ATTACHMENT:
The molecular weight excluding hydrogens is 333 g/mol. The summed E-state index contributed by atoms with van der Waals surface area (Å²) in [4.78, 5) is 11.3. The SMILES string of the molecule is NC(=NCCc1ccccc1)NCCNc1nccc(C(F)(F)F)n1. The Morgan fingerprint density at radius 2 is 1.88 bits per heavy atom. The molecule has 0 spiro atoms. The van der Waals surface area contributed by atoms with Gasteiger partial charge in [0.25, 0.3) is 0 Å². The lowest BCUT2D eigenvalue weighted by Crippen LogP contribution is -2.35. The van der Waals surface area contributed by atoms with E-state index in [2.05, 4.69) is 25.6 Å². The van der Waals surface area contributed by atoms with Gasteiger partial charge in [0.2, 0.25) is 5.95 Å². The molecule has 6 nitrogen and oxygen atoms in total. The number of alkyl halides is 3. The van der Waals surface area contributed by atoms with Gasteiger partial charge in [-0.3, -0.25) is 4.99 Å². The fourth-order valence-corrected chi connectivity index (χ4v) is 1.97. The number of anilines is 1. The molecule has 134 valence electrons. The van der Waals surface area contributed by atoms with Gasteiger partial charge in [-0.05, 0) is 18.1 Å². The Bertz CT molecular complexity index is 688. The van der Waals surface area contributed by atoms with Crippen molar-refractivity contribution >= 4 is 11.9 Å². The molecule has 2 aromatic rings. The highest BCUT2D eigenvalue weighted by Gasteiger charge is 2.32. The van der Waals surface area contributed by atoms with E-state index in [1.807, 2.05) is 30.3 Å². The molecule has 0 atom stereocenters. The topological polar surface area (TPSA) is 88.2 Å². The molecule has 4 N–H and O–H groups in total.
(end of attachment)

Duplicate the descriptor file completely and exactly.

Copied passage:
The molecular weight excluding hydrogens is 333 g/mol. The summed E-state index contributed by atoms with van der Waals surface area (Å²) in [4.78, 5) is 11.3. The SMILES string of the molecule is NC(=NCCc1ccccc1)NCCNc1nccc(C(F)(F)F)n1. The Morgan fingerprint density at radius 2 is 1.88 bits per heavy atom. The molecule has 0 spiro atoms. The van der Waals surface area contributed by atoms with Gasteiger partial charge in [0.25, 0.3) is 0 Å². The lowest BCUT2D eigenvalue weighted by Crippen LogP contribution is -2.35. The van der Waals surface area contributed by atoms with E-state index in [2.05, 4.69) is 25.6 Å². The van der Waals surface area contributed by atoms with Gasteiger partial charge in [0.2, 0.25) is 5.95 Å². The molecule has 6 nitrogen and oxygen atoms in total. The number of alkyl halides is 3. The van der Waals surface area contributed by atoms with Gasteiger partial charge in [-0.3, -0.25) is 4.99 Å². The fourth-order valence-corrected chi connectivity index (χ4v) is 1.97. The number of anilines is 1. The molecule has 134 valence electrons. The van der Waals surface area contributed by atoms with Gasteiger partial charge in [-0.05, 0) is 18.1 Å². The Bertz CT molecular complexity index is 688. The van der Waals surface area contributed by atoms with Crippen molar-refractivity contribution >= 4 is 11.9 Å². The molecule has 2 aromatic rings. The highest BCUT2D eigenvalue weighted by Gasteiger charge is 2.32. The van der Waals surface area contributed by atoms with E-state index in [1.807, 2.05) is 30.3 Å². The molecule has 0 atom stereocenters. The topological polar surface area (TPSA) is 88.2 Å². The molecule has 4 N–H and O–H groups in total.